Thursday, February 11, 2010

Beware when reflecting on Java arrays

From JLS 10.7 (Array Members):
The members of an array type are all of the following:
  • The public final field length, which contains the number of components of the array (length may be positive or zero).
  • The public method clone, which overrides the method of the same name in class Object and throws no checked exceptions. The return type of the clone method of an array type T[] is T[].
  • All the members inherited from class Object; the only method of Object that is not inherited is its clone method.
Unfortunately, life isn't all peaches and cream...
import java.util.*;

public class ArrayReflection {
   public static void main(String args[]) {
      int[] arr = { 1, 2, 3, };
      System.out.println(arr.length);
      System.out.println(Arrays.toString(arr.clone()));

      // http://bugs.sun.com/bugdatabase/view_bug.do?bug_id=5047859
      try {
         arr.getClass().getField("length");
      } catch (Exception e) {
         e.printStackTrace();
      }

      // http://bugs.sun.com/bugdatabase/view_bug.do?bug_id=4987375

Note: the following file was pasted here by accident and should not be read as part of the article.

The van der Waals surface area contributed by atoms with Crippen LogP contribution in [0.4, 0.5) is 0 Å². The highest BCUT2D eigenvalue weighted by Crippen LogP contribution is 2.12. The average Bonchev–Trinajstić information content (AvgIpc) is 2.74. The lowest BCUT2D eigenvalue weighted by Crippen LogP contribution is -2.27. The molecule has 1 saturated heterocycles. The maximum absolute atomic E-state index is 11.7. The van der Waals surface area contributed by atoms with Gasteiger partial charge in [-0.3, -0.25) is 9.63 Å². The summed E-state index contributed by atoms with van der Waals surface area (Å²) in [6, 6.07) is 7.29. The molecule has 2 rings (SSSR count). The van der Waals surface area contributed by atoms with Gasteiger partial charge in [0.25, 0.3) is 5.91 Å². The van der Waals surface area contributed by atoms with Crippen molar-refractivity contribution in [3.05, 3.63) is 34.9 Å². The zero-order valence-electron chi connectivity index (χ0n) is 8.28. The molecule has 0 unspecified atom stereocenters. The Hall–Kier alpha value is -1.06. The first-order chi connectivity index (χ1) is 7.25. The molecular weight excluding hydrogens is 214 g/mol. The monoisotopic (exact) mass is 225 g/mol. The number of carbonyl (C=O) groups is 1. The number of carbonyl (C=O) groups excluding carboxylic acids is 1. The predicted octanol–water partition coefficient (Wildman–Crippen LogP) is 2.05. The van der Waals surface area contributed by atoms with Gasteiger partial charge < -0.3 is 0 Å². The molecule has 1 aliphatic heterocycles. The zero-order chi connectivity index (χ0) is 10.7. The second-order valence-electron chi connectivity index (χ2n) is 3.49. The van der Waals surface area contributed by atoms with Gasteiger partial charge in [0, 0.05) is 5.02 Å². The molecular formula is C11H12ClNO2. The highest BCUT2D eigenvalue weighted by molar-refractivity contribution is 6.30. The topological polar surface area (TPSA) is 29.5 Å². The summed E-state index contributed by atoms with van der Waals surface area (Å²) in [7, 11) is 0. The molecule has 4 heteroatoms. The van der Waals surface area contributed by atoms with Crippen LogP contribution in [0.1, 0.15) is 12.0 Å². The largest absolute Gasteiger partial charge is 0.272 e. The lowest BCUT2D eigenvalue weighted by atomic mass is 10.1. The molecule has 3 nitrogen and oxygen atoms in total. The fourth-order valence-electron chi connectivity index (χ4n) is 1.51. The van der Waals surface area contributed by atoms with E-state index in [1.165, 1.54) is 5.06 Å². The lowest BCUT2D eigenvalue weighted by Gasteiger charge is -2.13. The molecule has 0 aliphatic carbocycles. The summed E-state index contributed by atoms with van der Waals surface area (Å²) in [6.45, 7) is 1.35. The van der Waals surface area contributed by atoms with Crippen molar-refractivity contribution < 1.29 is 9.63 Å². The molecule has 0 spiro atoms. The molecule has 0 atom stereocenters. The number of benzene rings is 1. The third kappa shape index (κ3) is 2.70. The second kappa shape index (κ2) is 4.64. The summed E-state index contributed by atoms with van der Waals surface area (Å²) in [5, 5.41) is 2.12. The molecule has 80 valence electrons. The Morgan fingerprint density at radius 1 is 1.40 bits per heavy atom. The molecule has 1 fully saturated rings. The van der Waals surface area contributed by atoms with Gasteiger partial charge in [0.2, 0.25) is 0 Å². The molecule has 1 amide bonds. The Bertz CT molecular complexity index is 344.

try {
         arr.getClass().getMethod("clone");
      } catch (Exception e) {
         e.printStackTrace();
      }
   }
}
If you run the above code, it produces the following output:
3
[1, 2, 3]
java.lang.NoSuchFieldException: length
   at java.lang.Class.getField(Unknown Source)
   at ArrayReflection.main(ArrayReflection.java:11)
java.lang.NoSuchMethodException: [I.clone()
   at java.lang.Class.getMethod(Unknown Source)
   at ArrayReflection.main(ArrayReflection.java:18)
It would seem that the mirror does lie sometimes.
I will conclude by quoting Effective Java: "Prefer lists to arrays", and perhaps more importantly, "Prefer interfaces to reflection". Nonetheless, if you must reflect on arrays, see examples on how to use java.lang.reflect.Array from this technical article on Java reflection.

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